In Bangkok, shops are mostly closed and have been for weeks. Tourist areas are quiet. It is easy to find empty bars and cafes as people are advised to stay home. Amid the COVID-19 pandemic, employees are working from home and people are being advised (or even ordered) to practice social distancing.
Yet drivers from online delivery giants, including GrabFood, GoJek and FoodPanda, are forced to continue their work due to financial constraints. And they are doing so with minimal safeguards. Often when I order food or beverages, the delivery drivers either wear non-medical, fabric masks or no masks at all.
The “same happened here [in Indonesia],” said Fitria Wulandari, a 29-year-old Indonesian. “Masks are now scarce and poor people cannot afford to buy masks. Therefore, they have to make Do-It-Yourself (DIY) masks or use fabric masks.”
COVID-19 confirmed cases in Southeast Asia have been soaring since mid-March. In Indonesia, over 1,600 positive cases have been recorded as of this writing, along with 157 deaths. In the Philippines, there are a total of 2,300 confirmed cases and 96 dead. Thailand also identified 1,700 COVID-19 positive cases and 12 deaths.
All the while, delivery drivers, without sufficient medical support and protective measures, have constantly been in touch with customers, restaurant owners, and others. They have also been handling cash without the ability to apply hand sanitizer after each transaction. These delivery people, sad to say, are risking their lives to make a living.
In many cases, delivery people have been left to fend for themselves. As one 23-year-old Bangladeshi, who did not want to disclose his name, said, “As far as I know, delivery companies do not require their drivers to take protective measures at work… And many customers do not take any initiative to help those drivers.”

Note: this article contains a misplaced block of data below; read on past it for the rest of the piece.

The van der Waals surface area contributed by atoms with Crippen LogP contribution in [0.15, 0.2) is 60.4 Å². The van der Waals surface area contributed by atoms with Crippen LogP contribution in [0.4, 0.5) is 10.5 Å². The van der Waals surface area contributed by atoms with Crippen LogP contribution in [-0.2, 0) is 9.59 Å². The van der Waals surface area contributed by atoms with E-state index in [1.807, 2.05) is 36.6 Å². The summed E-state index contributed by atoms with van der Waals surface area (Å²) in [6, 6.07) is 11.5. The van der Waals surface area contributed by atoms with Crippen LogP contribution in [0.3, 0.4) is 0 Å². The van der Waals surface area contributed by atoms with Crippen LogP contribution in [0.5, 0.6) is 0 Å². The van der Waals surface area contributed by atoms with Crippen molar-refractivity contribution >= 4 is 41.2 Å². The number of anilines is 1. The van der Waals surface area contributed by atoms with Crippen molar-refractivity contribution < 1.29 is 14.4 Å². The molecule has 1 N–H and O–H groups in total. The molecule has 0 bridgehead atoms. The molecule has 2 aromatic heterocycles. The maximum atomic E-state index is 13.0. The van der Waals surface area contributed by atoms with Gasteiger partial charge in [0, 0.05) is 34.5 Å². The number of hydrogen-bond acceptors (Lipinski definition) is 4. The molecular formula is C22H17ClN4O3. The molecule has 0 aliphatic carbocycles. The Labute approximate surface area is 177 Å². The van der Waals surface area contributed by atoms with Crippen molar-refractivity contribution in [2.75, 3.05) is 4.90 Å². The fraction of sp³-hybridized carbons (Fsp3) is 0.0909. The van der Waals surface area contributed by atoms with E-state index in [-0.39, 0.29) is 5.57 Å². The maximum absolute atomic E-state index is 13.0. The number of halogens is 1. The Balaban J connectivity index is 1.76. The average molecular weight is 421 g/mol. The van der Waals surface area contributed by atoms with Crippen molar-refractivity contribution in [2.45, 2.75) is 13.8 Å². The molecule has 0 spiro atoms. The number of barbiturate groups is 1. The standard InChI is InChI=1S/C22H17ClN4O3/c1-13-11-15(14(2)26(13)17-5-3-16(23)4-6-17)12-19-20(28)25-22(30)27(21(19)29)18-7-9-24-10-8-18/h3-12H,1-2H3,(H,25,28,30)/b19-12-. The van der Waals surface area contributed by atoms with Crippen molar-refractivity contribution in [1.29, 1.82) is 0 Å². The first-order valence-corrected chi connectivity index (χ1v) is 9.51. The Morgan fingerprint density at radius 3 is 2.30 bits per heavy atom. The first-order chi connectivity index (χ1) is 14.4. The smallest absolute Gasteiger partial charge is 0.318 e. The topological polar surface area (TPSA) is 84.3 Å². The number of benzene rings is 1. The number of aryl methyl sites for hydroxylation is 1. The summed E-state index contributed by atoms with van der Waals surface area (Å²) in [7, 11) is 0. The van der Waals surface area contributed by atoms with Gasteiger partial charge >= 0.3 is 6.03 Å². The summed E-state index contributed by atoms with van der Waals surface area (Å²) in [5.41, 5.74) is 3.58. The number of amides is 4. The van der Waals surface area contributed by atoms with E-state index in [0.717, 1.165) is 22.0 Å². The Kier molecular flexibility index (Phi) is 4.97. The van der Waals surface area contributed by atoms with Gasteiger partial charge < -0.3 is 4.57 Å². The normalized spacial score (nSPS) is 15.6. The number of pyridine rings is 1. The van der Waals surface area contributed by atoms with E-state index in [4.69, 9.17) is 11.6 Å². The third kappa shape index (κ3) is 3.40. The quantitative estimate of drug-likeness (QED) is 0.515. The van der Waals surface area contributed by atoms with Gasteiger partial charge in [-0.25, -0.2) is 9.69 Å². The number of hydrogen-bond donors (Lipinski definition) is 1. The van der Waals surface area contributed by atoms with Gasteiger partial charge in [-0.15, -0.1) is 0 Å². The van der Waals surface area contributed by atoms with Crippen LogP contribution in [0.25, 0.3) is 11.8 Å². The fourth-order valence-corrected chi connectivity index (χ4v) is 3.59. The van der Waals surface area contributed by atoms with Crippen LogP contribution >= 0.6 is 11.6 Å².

“I have not noticed anyone helping the delivery drivers under the health crisis,” Le Peng Tee, 25, Malaysian, echoes.
Yet there have been some small-scale efforts, often by individuals sympathizing with the hardships faced by delivery drivers.
Roseball Toledo, a Filipino in her 20s, has been offering more money to delivery people. “Since the pandemic began, I have always asked the drivers to keep the change. Unfortunately, I do not have extra medical supplies at home, so I cannot deliver protective tools such as medical masks to the drivers. Anyway, at least I am happy to give them some financial support.”
Many Indonesians have also been doing good deeds for the drivers. Wulandari, notes, “I used to give IDR 5,000 tips for drivers, but now I give at least IDR 50,000 ($3) each… I (also) ordered food for the drivers and gave them masks and hand sanitizers to protect them from coronavirus.”
“As far as I know, many of my friends have been supporting these delivery drivers through voluntarily donating financial and medical resources too,” she adds.
Earnings are very meager for delivery drivers. Yet many of them rely heavily on these limited financial resources to feed their families or make ends meet. Despite the soaring number of confirmed COVID-19 cases, they don’t have the privilege of staying home. For many customers, giving extra tips or medical tools to drivers does not affect their lives much but helps keep the more vulnerable safe.
Jason Hung is a visiting researcher at Stanford University and a freelance columnist at South China Morning Post.